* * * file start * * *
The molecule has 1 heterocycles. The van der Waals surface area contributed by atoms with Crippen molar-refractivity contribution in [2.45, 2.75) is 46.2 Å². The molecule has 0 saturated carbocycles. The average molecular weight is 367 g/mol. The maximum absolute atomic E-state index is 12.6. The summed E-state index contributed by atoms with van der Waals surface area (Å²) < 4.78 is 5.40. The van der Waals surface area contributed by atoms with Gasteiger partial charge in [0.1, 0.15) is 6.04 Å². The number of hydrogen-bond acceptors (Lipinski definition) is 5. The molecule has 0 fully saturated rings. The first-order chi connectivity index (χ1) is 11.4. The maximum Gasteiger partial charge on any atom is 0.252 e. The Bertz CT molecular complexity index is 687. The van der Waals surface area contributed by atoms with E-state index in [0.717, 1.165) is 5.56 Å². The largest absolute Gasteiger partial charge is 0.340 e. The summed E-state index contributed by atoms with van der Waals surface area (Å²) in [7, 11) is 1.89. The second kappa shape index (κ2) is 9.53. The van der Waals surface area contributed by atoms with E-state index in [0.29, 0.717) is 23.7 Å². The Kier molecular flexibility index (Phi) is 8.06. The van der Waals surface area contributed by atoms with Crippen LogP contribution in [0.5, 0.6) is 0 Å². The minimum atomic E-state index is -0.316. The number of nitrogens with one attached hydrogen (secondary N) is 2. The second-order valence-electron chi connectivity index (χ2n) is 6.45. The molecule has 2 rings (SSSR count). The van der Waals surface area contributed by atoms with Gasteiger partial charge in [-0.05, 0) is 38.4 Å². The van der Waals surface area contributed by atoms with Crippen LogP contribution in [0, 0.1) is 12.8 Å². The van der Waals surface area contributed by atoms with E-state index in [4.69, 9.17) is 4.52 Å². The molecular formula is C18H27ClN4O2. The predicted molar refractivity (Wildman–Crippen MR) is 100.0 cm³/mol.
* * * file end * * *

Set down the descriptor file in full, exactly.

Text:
The molecule has 1 heterocycles. The van der Waals surface area contributed by atoms with Crippen molar-refractivity contribution in [2.45, 2.75) is 46.2 Å². The molecule has 0 saturated carbocycles. The average molecular weight is 367 g/mol. The maximum absolute atomic E-state index is 12.6. The summed E-state index contributed by atoms with van der Waals surface area (Å²) < 4.78 is 5.40. The van der Waals surface area contributed by atoms with Gasteiger partial charge in [0.1, 0.15) is 6.04 Å². The number of hydrogen-bond acceptors (Lipinski definition) is 5. The molecule has 0 fully saturated rings. The first-order chi connectivity index (χ1) is 11.4. The maximum Gasteiger partial charge on any atom is 0.252 e. The Bertz CT molecular complexity index is 687. The van der Waals surface area contributed by atoms with E-state index in [0.717, 1.165) is 5.56 Å². The largest absolute Gasteiger partial charge is 0.340 e. The summed E-state index contributed by atoms with van der Waals surface area (Å²) in [7, 11) is 1.89. The second kappa shape index (κ2) is 9.53. The van der Waals surface area contributed by atoms with E-state index in [0.29, 0.717) is 23.7 Å². The Kier molecular flexibility index (Phi) is 8.06. The van der Waals surface area contributed by atoms with Crippen LogP contribution in [0.5, 0.6) is 0 Å². The minimum atomic E-state index is -0.316. The number of nitrogens with one attached hydrogen (secondary N) is 2. The second-order valence-electron chi connectivity index (χ2n) is 6.45. The molecule has 2 rings (SSSR count). The van der Waals surface area contributed by atoms with Gasteiger partial charge in [-0.05, 0) is 38.4 Å². The van der Waals surface area contributed by atoms with Crippen LogP contribution in [0, 0.1) is 12.8 Å². The van der Waals surface area contributed by atoms with E-state index in [4.69, 9.17) is 4.52 Å². The molecular formula is C18H27ClN4O2. The predicted molar refractivity (Wildman–Crippen MR) is 100.0 cm³/mol.